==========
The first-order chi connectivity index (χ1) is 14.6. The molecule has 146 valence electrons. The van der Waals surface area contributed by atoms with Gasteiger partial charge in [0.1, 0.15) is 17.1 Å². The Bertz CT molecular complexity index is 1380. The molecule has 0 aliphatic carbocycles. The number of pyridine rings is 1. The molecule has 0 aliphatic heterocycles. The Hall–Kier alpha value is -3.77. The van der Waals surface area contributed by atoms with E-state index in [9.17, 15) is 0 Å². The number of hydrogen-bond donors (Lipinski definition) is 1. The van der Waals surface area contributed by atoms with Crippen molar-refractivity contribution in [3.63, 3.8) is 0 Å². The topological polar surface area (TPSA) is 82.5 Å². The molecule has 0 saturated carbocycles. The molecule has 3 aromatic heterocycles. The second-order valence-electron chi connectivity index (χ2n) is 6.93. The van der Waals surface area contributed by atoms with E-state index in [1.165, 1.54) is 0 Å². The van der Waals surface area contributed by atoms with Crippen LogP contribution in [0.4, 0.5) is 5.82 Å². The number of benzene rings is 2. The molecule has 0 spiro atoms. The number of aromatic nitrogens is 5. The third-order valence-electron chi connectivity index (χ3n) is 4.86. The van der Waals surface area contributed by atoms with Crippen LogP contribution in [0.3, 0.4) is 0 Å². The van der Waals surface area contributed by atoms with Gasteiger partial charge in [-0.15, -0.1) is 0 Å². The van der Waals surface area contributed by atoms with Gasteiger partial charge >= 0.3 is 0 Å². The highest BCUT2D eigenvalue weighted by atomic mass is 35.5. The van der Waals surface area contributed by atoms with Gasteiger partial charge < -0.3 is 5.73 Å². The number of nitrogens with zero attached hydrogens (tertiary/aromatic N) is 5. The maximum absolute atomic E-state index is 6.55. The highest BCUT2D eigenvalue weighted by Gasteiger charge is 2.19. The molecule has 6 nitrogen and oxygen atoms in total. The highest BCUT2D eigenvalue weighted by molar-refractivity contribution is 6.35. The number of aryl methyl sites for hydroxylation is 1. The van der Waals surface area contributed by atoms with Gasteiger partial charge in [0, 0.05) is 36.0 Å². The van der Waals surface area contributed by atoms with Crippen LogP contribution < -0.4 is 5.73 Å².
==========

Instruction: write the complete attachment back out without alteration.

The first-order chi connectivity index (χ1) is 14.6. The molecule has 146 valence electrons. The van der Waals surface area contributed by atoms with Gasteiger partial charge in [0.1, 0.15) is 17.1 Å². The Bertz CT molecular complexity index is 1380. The molecule has 0 aliphatic carbocycles. The number of pyridine rings is 1. The molecule has 0 aliphatic heterocycles. The Hall–Kier alpha value is -3.77. The van der Waals surface area contributed by atoms with E-state index in [9.17, 15) is 0 Å². The number of hydrogen-bond donors (Lipinski definition) is 1. The van der Waals surface area contributed by atoms with Crippen molar-refractivity contribution in [3.63, 3.8) is 0 Å². The topological polar surface area (TPSA) is 82.5 Å². The molecule has 0 saturated carbocycles. The molecule has 3 aromatic heterocycles. The second-order valence-electron chi connectivity index (χ2n) is 6.93. The van der Waals surface area contributed by atoms with E-state index in [1.165, 1.54) is 0 Å². The van der Waals surface area contributed by atoms with Crippen LogP contribution in [0.4, 0.5) is 5.82 Å². The number of benzene rings is 2. The molecule has 0 spiro atoms. The number of aromatic nitrogens is 5. The third-order valence-electron chi connectivity index (χ3n) is 4.86. The van der Waals surface area contributed by atoms with Crippen LogP contribution in [0.3, 0.4) is 0 Å². The van der Waals surface area contributed by atoms with Gasteiger partial charge in [-0.15, -0.1) is 0 Å². The van der Waals surface area contributed by atoms with Gasteiger partial charge >= 0.3 is 0 Å². The highest BCUT2D eigenvalue weighted by atomic mass is 35.5. The van der Waals surface area contributed by atoms with Gasteiger partial charge < -0.3 is 5.73 Å². The number of nitrogens with zero attached hydrogens (tertiary/aromatic N) is 5. The maximum absolute atomic E-state index is 6.55. The highest BCUT2D eigenvalue weighted by Gasteiger charge is 2.19. The molecule has 6 nitrogen and oxygen atoms in total. The highest BCUT2D eigenvalue weighted by molar-refractivity contribution is 6.35. The number of aryl methyl sites for hydroxylation is 1. The van der Waals surface area contributed by atoms with Gasteiger partial charge in [0, 0.05) is 36.0 Å². The van der Waals surface area contributed by atoms with Crippen LogP contribution < -0.4 is 5.73 Å².